INCORPORATED VILLAGE OF PLANDOME MANOR v. IOANNOU

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Supreme Court, Appellate Division, Second Department, New York.

INCORPORATED VILLAGE OF PLANDOME MANOR, respondent, v. John IOANNOU, appellant.

Decided: August 12, 2008

A. GAIL PRUDENTI, P.J., JOSEPH COVELLO, RUTH C. BALKIN, and THOMAS A. DICKERSON, JJ. Sahn Ward & Baker, PLLC, Uniondale, N.Y. (Thomas McKevitt and Michael H. Sahn of counsel), for appellant. Farrell Fritz, P.C., Uniondale, N.Y. (Bruce N. Roberts and Franklin C. McRoberts of counsel), for respondent.

In an action pursuant to Village Law § 7-714, inter alia, to permanently enjoin the defendant from, among other things, constructing any structure for which no permit has been issued, or which is the subject of a stop work order or a revoked permit, or from occupying any structure for which no certificate of completion or occupancy has been issued, the defendant appeals from an order of the Supreme Court, Nassau County (Martin, J.), entered April 6, 2007, which granted the plaintiff's motion to hold him in civil contempt for violating a temporary restraining order of the same court (Jonas, J.), dated June 27, 2006, and imposed a fine in the amount of $250 plus the costs and expenses incurred by the plaintiff in making the motion.

ORDERED that the order entered April 6, 2007, is modified, on the law, by adding to the first sentence of the last paragraph on page two thereof the words “and that the defendant's conduct was calculated to, or actually did, defeat, impair, impede or prejudice the rights or remedies of the plaintiff”;  as so modified, the order is affirmed, with costs to the plaintiff.

 To sustain a finding of civil contempt, a court must find that the alleged contemnor violated a lawful order of the court, clearly expressing an unequivocal mandate, of which that party had knowledge, and that as a result of the violation a right of a party to the litigation was prejudiced (see Judiciary Law § 753[A][3];  McCain v. Dinkins, 84 N.Y.2d 216, 226, 616 N.Y.S.2d 335, 639 N.E.2d 1132;  Matter of McCormick v. Axelrod, 59 N.Y.2d 574, 583, 466 N.Y.S.2d 279, 453 N.E.2d 508;  Kalish v. Lindsay, 47 A.D.3d 889, 891, 850 N.Y.S.2d 599;  Giano v. Ioannou, 41 A.D.3d 427, 835 N.Y.S.2d 915).  “[I]t is not necessary that the disobedience be deliberate or willful;  rather, the mere act of disobedience, regardless of its motive, is sufficient if such disobedience defeats, impairs, impedes or prejudices the rights of a party” (Hinkson v. Daughtry-Hinkson, 31 A.D.3d 608, 819 N.Y.S.2d 535, quoting Jim Walter Doors v. Greenberg, 151 A.D.2d 550, 551, 542 N.Y.S.2d 324;  see Conners v. Pallozzi, 241 A.D.2d 719, 660 N.Y.S.2d 189;  Italian Am. Civic Assn. of Mineola, N.Y. v. Cataldo, 225 A.D.2d 733, 639 N.Y.S.2d 944;  Gordon v. Janover, 121 A.D.2d 599, 600, 503 N.Y.S.2d 860).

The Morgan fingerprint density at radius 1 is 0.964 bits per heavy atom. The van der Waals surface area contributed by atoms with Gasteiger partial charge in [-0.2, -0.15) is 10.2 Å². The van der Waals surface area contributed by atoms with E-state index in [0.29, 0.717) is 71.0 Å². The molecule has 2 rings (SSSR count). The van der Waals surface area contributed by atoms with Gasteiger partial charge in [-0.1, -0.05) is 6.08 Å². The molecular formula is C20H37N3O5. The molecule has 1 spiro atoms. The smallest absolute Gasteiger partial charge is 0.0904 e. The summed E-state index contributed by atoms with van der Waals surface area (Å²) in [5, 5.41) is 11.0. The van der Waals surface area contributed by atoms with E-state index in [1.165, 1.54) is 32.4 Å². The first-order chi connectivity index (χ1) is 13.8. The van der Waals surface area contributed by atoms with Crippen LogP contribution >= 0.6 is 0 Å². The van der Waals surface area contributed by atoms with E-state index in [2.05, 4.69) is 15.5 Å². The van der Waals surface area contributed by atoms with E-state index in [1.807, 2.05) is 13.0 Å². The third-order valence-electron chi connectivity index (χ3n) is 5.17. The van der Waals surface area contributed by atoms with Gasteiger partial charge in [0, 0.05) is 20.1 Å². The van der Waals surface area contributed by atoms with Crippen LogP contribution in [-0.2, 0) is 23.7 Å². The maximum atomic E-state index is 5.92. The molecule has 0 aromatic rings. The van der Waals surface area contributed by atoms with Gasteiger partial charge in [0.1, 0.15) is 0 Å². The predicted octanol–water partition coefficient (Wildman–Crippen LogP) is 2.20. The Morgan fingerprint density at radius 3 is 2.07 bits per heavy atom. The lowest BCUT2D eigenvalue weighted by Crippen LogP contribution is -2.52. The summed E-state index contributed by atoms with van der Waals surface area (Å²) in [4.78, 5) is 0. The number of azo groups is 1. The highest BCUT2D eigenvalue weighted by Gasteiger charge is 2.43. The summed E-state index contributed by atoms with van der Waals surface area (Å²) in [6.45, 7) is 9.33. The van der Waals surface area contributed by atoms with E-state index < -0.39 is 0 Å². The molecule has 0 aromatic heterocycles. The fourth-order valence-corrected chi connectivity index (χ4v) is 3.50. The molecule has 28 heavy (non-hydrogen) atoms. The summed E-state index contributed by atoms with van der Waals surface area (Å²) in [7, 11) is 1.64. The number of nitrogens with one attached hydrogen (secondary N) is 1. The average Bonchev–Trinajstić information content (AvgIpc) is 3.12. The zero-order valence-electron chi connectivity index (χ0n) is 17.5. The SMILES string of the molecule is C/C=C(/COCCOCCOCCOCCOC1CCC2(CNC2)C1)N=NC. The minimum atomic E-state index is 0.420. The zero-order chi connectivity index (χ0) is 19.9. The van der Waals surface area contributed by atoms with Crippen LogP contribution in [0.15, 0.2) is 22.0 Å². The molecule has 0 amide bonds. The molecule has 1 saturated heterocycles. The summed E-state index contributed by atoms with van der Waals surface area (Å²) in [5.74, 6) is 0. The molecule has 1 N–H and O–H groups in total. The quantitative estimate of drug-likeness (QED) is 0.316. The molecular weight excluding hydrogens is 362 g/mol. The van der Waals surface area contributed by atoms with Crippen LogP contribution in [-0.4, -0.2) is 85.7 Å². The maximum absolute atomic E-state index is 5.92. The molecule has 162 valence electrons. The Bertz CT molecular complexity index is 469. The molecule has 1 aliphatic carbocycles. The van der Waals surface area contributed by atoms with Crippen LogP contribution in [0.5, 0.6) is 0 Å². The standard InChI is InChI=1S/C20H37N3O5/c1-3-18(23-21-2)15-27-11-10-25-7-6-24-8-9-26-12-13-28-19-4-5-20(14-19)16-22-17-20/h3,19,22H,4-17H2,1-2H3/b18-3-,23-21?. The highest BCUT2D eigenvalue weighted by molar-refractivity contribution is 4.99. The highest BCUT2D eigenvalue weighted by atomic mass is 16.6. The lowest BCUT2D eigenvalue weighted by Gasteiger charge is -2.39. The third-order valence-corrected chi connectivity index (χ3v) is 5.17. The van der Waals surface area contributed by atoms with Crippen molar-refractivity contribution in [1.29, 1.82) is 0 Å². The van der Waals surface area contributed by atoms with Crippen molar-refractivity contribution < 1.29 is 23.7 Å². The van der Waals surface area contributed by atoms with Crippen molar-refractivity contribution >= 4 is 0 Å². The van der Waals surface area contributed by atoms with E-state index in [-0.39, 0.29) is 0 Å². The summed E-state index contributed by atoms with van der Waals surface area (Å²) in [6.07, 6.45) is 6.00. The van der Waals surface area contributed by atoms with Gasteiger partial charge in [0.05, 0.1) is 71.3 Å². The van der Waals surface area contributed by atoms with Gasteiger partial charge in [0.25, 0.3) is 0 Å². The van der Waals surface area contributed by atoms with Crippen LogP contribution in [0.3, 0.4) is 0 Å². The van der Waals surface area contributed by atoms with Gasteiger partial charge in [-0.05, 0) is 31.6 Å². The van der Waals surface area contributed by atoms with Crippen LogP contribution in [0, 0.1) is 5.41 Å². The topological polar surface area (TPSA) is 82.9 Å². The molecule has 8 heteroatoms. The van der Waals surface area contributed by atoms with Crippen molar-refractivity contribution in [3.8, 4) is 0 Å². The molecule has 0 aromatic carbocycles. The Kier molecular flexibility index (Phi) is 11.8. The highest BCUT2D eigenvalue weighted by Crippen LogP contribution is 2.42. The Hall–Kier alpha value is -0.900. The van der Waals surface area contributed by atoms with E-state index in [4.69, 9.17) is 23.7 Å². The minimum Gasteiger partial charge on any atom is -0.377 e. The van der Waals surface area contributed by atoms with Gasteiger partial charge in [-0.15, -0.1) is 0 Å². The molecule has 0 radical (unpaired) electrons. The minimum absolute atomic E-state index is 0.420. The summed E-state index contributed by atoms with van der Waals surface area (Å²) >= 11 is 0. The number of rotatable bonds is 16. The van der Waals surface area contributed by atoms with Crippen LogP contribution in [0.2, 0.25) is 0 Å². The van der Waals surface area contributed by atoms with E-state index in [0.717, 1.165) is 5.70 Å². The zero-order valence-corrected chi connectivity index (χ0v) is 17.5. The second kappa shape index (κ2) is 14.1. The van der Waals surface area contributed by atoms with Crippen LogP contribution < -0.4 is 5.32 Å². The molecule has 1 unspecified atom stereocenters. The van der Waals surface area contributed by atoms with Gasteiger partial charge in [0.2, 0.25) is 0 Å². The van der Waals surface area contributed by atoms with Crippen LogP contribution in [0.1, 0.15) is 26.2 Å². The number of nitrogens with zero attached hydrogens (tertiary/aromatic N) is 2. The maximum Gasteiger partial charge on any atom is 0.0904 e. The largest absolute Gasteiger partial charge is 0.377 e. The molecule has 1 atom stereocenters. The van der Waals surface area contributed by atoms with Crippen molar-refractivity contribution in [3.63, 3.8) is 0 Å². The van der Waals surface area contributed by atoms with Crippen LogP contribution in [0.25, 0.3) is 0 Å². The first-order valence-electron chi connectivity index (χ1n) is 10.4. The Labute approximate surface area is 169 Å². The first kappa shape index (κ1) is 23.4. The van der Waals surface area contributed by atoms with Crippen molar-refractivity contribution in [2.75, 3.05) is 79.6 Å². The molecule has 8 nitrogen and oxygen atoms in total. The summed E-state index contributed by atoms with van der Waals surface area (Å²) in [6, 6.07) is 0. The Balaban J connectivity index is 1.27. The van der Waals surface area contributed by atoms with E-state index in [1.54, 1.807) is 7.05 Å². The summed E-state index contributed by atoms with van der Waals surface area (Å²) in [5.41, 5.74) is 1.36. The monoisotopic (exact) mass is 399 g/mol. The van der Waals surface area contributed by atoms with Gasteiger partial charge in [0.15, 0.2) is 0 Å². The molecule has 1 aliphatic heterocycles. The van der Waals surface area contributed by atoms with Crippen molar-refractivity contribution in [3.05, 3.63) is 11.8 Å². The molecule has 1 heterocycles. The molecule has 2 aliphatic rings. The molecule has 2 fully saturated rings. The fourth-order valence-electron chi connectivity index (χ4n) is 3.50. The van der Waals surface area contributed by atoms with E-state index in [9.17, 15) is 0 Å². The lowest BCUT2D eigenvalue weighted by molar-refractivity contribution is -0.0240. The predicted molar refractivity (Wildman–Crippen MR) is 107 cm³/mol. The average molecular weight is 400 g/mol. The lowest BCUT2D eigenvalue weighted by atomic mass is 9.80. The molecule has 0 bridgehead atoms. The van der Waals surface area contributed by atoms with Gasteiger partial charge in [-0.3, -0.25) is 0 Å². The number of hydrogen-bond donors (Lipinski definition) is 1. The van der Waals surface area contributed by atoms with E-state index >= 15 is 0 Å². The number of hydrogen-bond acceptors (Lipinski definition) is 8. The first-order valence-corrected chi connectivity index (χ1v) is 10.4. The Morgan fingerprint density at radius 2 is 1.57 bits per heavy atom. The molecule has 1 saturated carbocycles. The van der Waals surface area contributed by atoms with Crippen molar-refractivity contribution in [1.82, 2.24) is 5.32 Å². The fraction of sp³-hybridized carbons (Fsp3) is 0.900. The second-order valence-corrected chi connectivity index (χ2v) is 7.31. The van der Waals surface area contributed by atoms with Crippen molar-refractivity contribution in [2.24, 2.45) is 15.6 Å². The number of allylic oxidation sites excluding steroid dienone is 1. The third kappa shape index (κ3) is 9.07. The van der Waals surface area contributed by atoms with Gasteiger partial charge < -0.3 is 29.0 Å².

Here, the record reveals that the defendant was aware of the clear and unequivocal temporary restraining order previously issued by the Supreme Court, and violated it, and that such conduct defeated, impaired, impeded, or prejudiced the plaintiff's rights or remedies.   Contrary to the defendant's contention, he failed to raise a factual issue warranting a hearing (see Cashman v. Rosenthal, 261 A.D.2d 287, 690 N.Y.S.2d 251).   We note that, although the court failed to include in its order the required recital that the defendant's conduct was calculated to, or actually did, defeat, impair, impede, or prejudice the plaintiff's rights or remedies, the finding of contempt is supported by the record, and thus the omission was a mere irregularity that may be corrected on appeal (see Lopez v. Ajose, 33 A.D.3d 976, 977, 824 N.Y.S.2d 113;  Raphael v. Raphael, 20 A.D.3d 463, 464, 799 N.Y.S.2d 108;  Home Surplus of Brooklyn v. Home Surplus, 3 A.D.3d 472, 473, 769 N.Y.S.2d 904).

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